Tag Archives: success

4 Ways to Help Your Child Succeed in School

Of course, you want your children to succeed in school. You do all you can to manage getting their best. But what really is your job? Is it to insure good grades, getting involved in the right sports and extra-curriculars, and diligently doing their homework? If so how involved do you get? And what do you do if they don’t meet your expectations?

Do you know that all your best intentions can undermine your child’s school success and desire to learn?

Children are natural learners. We come evolved to soak up all the learning we can — until it becomes a requirement. Remember when your toddler kept asking you why? until you wanted to scream? How is she doing now in the curiosity department?

Here are four key aspects to help you help your children succeed in school:

1.      Stay Out of It

This makes parenting so much easier, gives you more time for connection, and hands over the responsibility they need to learn. But it’s hard give up managing your kids’ school lives and work, especially if your definition of success isn’t happening.

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How to be a More Confident Parent
Confident Parents, Remarkable Kids: 8 Principles for Raising Kids You'll Love to Live With
Do you want to feel more confident in your parenting decisions and actions? Do you want a mutually respectful and loving relationship with your kids? Do you want a little more cooperation in your family?

Here is the book you’ll wish your parents had — because then you would have more of that confidence you long for.

When a child believes he is bad, he behaves badly; and parents react badly. This reconfirms for the child that he is bad. The age-old cycle of reward and punishment keeps spinning in order to maintain control. But punishment (consequences) is only an illusion of control. Most parents know it doesn’t work, because they end up feeling more out of control, their children “don’t listen” and resistance grows. But they don’t know what else to do.

If you find yourself in this most unhappy place, you want answers.

I hear parents complain all the time, “I’ve tried everything and nothing works.” The problem is that “everything” does not include what you truly need — a new understanding of your child and what her behavior really means.

“But if I don’t punish (use consequences), what do I do?”

The old reward and punishment system of discipline creates a disconnected relationship in which children feel unaccepted and misunderstood resulting in resistance and anger. Yet even when parents understand this, they are hard pressed to know an alternative. The answer to this question is found in a balanced relationship where blame and punishment are replaced with problem solving and holding clear boundaries — a more compassionate approach that teaches responsibility and accountability and brings parent and child together in life-long connection.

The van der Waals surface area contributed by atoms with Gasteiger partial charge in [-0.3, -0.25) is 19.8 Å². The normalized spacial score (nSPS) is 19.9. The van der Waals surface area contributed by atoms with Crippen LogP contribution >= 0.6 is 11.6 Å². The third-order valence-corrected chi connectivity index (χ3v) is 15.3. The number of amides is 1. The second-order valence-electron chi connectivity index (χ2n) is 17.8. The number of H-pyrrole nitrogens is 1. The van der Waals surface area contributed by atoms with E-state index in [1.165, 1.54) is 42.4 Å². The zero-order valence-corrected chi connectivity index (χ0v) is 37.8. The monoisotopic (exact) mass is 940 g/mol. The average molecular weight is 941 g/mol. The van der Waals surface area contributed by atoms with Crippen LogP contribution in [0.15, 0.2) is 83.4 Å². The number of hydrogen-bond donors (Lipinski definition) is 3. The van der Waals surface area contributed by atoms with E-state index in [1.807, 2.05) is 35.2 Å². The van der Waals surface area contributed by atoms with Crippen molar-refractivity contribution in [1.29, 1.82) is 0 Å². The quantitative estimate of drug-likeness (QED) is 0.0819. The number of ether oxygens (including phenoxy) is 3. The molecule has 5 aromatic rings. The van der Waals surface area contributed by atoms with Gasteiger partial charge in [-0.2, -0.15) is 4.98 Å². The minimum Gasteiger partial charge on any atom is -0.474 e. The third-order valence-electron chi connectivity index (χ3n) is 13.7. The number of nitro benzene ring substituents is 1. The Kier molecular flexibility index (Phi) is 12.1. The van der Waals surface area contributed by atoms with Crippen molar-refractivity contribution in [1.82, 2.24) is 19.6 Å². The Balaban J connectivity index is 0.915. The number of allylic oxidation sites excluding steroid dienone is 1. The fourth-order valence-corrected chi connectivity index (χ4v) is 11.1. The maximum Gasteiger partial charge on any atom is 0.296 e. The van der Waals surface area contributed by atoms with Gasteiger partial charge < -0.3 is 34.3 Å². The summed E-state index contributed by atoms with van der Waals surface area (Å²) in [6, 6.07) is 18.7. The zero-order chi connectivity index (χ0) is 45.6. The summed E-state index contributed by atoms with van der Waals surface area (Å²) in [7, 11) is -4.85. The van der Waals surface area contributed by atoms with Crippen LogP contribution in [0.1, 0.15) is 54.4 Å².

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6 Ingredients to Set Your Child Up for School Success
Child feeling successful in school
  With a new school year approaching, it’s time to start thinking about helping your children be as successful in school as they can be.

That includes resisting the temptation either to push children beyond their means so they fear never meeting up to your expectations or to neglect staying involved so they feel unimportant. In other words it means meeting your child where he is — be it deep in anxiety and school resistance or excited for new challenges.

Meeting our children in the present can be the toughest challenge of parenting. Fears keep us setting expectations for the child we want rather than the child we have. School success becomes unlikely. Fully accepting your child — right now — puts you in a more influential place.

In my book, Confident Parents, Remarkable Kids: 8 Principles for Raising Kids You’ll Love to Live With, one principle states, “Behavior is your clue”. Behavior is what we have to tell us how our children are doing — whether or not they feel in balance with themselves and with their world. When a child feels balanced, her internal needs are met and her behavior reflects that balance. When a child is behaving unacceptably, it signals an unmet need. In other words, the child is having a problem not being a problem.

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